Looking again at the pointing, it is quite degraded and the ledges of the bricks catch and hold water, and that granular mortar can soak it up quite well. This can quickly saturate the chimney internally and this then soaks across

Flue condensation is a possiblity due to infrequent fire use, but by the look of the staining in places where the in no flue, plus the outer damp, then condensation is less likely to be a factor

A blockage in the flue - soot build up, mortar or a a nest or something may be present, but again the location of the stains and the external damp make this less of a possibility.
cheers woody -

Roofer wants to put cowls on the top of the pots to stop the rain water going down - the gas fire flue is no issue (as such) cause the cylinder pot will take a cowl. Roofer says that the crown type pots don't fit cowls, so he would need to take the pots off and put cylinder types on. ££££££

Was wondering about the chinaman hat cowls for the crown tops? other pople in the streeet have simlar pots of both types without cowls and pressumibly they are ok, so I honestly don't know.

We have two chimeny breasts and 4 flues - (only 1 working flue) and we have no damp anywhere else i.e in the bedrooms or front room - so not sure cowls are the asnwer? just seems to be the gas fire flue - bit lost to be honest - seems a lot of damp to be the pointing?

Roofer is gonna look up there this week- - problem is he could say anything cause i can't see up there!

thanks fro your time mate - if anything else sprigs to mind please let me know.

many thanks

Woody has pointed you in the right direction.

Notice that the external "damp" patches move to the right following the one flue only, and stop at the approx. position of the next floor fireplace position. Has work been done there in the past? Are all your redundant flues vented.

You should bite the bullet and get a smoke test done on the gas flue in use ( observe at the second floor fire place for leaking smoke) and all being OK then have the flue(s) swept. This would eliminate blockage and help if sulpherisation is begginning, and also positively indicate which terminal is the gas terminal.

There's an enormous amount of info on this subject if you search.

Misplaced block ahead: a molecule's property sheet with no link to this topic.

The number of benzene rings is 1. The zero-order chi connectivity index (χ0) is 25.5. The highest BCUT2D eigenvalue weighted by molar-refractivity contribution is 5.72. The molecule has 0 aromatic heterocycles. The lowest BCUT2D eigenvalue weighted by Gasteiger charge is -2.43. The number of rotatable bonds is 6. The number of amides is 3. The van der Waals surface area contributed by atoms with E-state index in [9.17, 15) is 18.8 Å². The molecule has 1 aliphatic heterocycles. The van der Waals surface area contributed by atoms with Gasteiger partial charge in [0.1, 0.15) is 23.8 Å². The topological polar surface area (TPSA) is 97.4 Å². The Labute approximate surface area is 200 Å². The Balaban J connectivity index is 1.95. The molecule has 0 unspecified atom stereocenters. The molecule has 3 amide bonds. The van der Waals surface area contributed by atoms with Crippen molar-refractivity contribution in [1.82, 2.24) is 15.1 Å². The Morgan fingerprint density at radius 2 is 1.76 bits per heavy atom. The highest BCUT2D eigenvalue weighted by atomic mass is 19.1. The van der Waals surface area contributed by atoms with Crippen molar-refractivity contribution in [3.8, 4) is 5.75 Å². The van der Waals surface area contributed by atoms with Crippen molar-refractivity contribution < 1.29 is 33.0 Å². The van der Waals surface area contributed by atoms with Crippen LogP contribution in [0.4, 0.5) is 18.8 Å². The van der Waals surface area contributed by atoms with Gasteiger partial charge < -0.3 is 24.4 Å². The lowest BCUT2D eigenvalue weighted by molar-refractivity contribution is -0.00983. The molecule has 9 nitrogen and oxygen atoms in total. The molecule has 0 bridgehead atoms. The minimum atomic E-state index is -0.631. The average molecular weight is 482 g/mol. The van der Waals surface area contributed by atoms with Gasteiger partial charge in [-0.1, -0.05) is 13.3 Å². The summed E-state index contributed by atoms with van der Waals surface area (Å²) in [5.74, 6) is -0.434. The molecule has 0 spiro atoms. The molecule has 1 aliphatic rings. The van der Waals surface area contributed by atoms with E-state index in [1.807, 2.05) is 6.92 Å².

does this picture help any? The upstairs fireplace in the back bedroom has been plastered over and there is no air vent! The damp does appear on the right hand side of the external chimney breast. the worst looking bit appears to be right behind the gas fire in the lounge

booked guy to come and serive fire and smoke bomb flue - was gonna employ a chimney sweep - but gas engineer says he can do it as he carries brushes to sort blockages - result?

thanks again for help - much appreciated

Be there and watch the smoke test if possible, sketch which terminal the smoke comes from. Note when the appliance is removed whats what and if excessive moisture appears on the flue wall. Write down all the gas guy tells you or you'll forget,

Sometimes the only remedy, without going into tech details, is to line the flue with a SS liner.

If you can do without the gas fire then you could wait and watch for staining with or without the flue in use.
Let us know what happens.
alas going to be at work!

Going to leave the missus with some instructions and leave a note for the engineer to ask him to look for excessive damp in the flue and behind the fire and to note which pot the smoke comes out of.

Can you think of any other pertinent questions?

When you say 'sketch which terminal' - do you mean see which pot the smoke comes out the top of n the roof to ascertain which flue we have the issue with?

We don't really use the gas fire - we've been debating whether to bother with at all, as we generally, when needs be, have the heating on.

will feedback - gas man coming a week on thursday. If you think of anything else, please let me know